Earlier this month, CCN reported that the Securities and Exchange Board of India (SEBI) sent government officials to Japan and Switzerland to better understand Bitcoin and crypto-related regulations prior to a supreme court hearing on a crypto trading ban imposed by the country’s central bank.
At the time, many investors in India were optimistic towards the intent of SEBI to obtain better understanding and knowledge of the global standard on cryptocurrency regulation by closely cooperating with officials in Japan, the largest cryptocurrency exchange market in the world.
But, a case can be made that it is already too late for regulators in India to salvage the local cryptocurrency exchange market.
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Bitcoin Exchange Zebpay Calls it Quits
On September 28, Zebpay officially shut down its popular cryptocurrency exchange in India, unable to obtain any banking service from commercial banks and financial institutions in the country following the blanket ban imposed by the central bank.
“The curb on bank accounts has crippled our, and our customer’s, ability to transact business meaningfully. At this point, we are unable to find a reasonable way to conduct the cryptocurrency exchange business,” the Zebpay team said.
The decision of Zebpay to terminate its service in India is monumental, not merely because of its status as one of the three most widely utilized and trusted Bitcoin trading platforms in the region but its patience in dealing with impractical policies implemented by local financial authorities.
Throughout the past few years, Zebpay, as a leading Bitcoin exchange in India, has proactively established industry standards including Know Your Customer (KYC) and Anti-Money Laundering (AML) systems to ensure that exchanges are able to provide relevant information to governments despite the lack of regulations.
Sandeep Goenka, the co-founder of ZebPay, which has millions of users in its mobile app, stated in February that the company wholeheartedly welcomes the government’s willingness to eliminate the possibility of utilizing exchanges and cryptocurrencies like Bitcoin and Ethereum to launder money by criminal groups and that local trading platforms will implement necessary solutions to assist the government.
Goenka said at the time:
“Every citizen and business in this country should play their role in eliminating financing of illegitimate activities, regardless of whether such financing is done using legal tender, cryptocurrency, gold or any other medium. We welcome this move by the government and want to wholeheartedly support the government in this move. We encourage the government to work with our members, as we are committed to detect, report, and eliminate suspicious transactions in pretty much the same way as other institutions do.”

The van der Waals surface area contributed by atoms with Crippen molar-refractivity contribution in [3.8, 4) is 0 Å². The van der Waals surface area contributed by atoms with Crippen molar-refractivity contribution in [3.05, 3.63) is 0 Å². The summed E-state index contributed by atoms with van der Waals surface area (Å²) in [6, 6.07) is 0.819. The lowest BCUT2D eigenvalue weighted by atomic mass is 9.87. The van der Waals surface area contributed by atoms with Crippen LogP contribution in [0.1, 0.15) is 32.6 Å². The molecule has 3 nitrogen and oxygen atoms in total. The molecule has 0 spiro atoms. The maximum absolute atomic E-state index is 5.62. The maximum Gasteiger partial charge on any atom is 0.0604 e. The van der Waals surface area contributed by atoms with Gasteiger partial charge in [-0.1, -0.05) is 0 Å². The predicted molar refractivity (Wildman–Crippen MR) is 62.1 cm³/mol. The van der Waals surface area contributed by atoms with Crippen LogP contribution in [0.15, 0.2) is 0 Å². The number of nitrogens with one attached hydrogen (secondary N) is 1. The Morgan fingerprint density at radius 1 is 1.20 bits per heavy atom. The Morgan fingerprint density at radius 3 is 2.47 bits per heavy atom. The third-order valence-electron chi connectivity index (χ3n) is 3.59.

It requires additional resources, capital, and development work to integrate strict KYC and AML systems to create a seamless process for governments to deal with suspicious transactions from unknown sources. Zebpay, Unocoin, and other leading exchanges in India voluntarily integrated these solutions to establish standards in the local crypto market.
Yet, Zebpay, which has been supportive towards the agenda of the government, was forced to shut down its business as banks rejected exchanges and denied any service to crypto-related businesses.
India Will be Isolated
The attitude of the government of India in its delay in regulating the cryptocurrency market is quite clear; it believes that as soon as it regulates the local market, businesses will come in and the crypto market of India will flourish.
Malta, Switzerland, Busan, Seoul, Japan, and France have focused on establishing friendly regulations for crypto startups to bring in leading exchanges and blockchain projects into their regions. Once local exchanges leave the market of India, it will be difficult for the country to revive its local crypto and blockchain market and it may take years, if the government continues to pursue its approach of pressuing existing companies, for the local industry to recover.
Featured image from Shutterstock.